The EPA gas mileage guide has been updated. The EPA gas mileage guide is used as a basis to figure out what a vehicles miles per gallon rating is, and it is from that EPA gas mileage guide that a number of car dealerships are getting their numbers. With the recent installment of the cash for clunkers program by the government, many consumers have been trying to figure out just whether their vehicles are going to qualify, and if it makes sense to them to try and use their current vehicle as a trade-in. The value of the cash for clunker trade-ins has become linked to the EPA gas mileage guide, because it is this EPA guide that will dictate what mileage a vehicle is rated.
The importance of the MPG rating of a vehicle used to be just a monetary side-note to many consumers, but in recent years many people have tried to move away from vehicles that use excessive fuel in exchange for more fuel-friendly options. Not everyone wanted to give up their SUV or big truck though, and it wasn’t as easy as just buying a new vehicle, because new cars and trucks can be very expensive. Then the government decided to step in and offer the cash for clunkers program, which allows people to trade-in their old gas-guzzling vehicles and be given a flat trade-in value. Even if the car isn’t worth much on the open market, the trade-in value for some of these older vehicles has suddenly become $3,500 or $4,500 depending on the parameters of the comparison between the old and new vehicle.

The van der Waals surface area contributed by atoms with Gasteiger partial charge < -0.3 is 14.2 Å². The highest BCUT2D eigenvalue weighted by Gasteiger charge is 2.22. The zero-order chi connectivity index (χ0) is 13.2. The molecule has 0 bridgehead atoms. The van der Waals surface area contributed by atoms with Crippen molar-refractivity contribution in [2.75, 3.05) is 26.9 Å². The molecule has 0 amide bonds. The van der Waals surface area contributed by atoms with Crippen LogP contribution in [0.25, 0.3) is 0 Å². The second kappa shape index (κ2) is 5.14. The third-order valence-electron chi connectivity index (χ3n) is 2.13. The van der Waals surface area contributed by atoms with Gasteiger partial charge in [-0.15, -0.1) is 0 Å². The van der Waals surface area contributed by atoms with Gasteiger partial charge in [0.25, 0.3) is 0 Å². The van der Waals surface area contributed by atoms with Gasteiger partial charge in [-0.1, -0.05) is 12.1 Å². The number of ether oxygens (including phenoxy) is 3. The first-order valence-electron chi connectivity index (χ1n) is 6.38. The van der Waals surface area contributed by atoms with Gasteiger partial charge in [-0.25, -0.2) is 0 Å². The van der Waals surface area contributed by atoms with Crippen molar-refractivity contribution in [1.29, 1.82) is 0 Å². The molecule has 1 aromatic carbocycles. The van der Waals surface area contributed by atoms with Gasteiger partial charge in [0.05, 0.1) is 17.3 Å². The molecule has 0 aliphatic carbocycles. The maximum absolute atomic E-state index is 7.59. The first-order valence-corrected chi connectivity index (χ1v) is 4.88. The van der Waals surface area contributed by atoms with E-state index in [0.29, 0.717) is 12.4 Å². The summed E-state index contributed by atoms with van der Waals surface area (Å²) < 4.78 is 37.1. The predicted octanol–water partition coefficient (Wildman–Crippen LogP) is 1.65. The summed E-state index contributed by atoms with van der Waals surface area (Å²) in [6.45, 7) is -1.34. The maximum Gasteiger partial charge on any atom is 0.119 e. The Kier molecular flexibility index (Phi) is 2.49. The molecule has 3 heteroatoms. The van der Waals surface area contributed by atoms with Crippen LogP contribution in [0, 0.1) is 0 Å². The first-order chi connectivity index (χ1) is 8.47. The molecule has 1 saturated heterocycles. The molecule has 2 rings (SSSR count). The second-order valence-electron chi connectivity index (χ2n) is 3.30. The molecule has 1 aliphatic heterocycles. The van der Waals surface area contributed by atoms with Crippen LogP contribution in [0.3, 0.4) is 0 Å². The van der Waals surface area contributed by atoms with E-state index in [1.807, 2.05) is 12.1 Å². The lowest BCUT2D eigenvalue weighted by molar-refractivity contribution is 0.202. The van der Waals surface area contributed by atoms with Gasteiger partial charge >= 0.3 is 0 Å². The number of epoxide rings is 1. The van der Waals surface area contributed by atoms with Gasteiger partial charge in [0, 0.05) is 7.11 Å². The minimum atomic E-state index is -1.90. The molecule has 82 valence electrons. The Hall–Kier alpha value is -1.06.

While consumers decide if they want to take advantage of the new cash for clunkers program, the question becomes where the EPA gas mileage indicator is, and what the rating of their vehicle might be according to the EPA standards. The newer version of the EPA Fuel Economy Estimates came into play starting with 2008 models of vehicles. First the EPA calculates the average city miles per gallon total that a vehicle would have (using an estimated range) and then they calculate that same rating for the highway. The final calculation is the Combined Fuel Economy that the vehicle has, taking both the city and highway mpgs into consideration. A typical sticker might break down as follows now:
City MPG = 18 (range of 15 to 21)
Highway MPG = 25 (range of 21 to 29)
Combined Fuel Economy = 21
The new EPA fuel economy ratings are going to keep people on edge when it comes to the EPA gas mileage estimate, because some drivers may not even get close to what the EPA says their vehicle should be getting. In a traffic congested area, someone driving a Ford Explorer may only be getting 12 miles per gallon in the city (or worse), and a rating of 18 may hurt them overall. The other concern is that recently the EPA ratings of some vehicles have changed, making them less likely to get a full trade-in value. If the plan is to trade-in a vehicle, do the research ahead of time so that you know your vehicles EPA gas mileage rating before the dealer breaks the bad news of a change.
EPA Fuel Economy Web-Site
Cash for Clunkers Eligible Vehicles List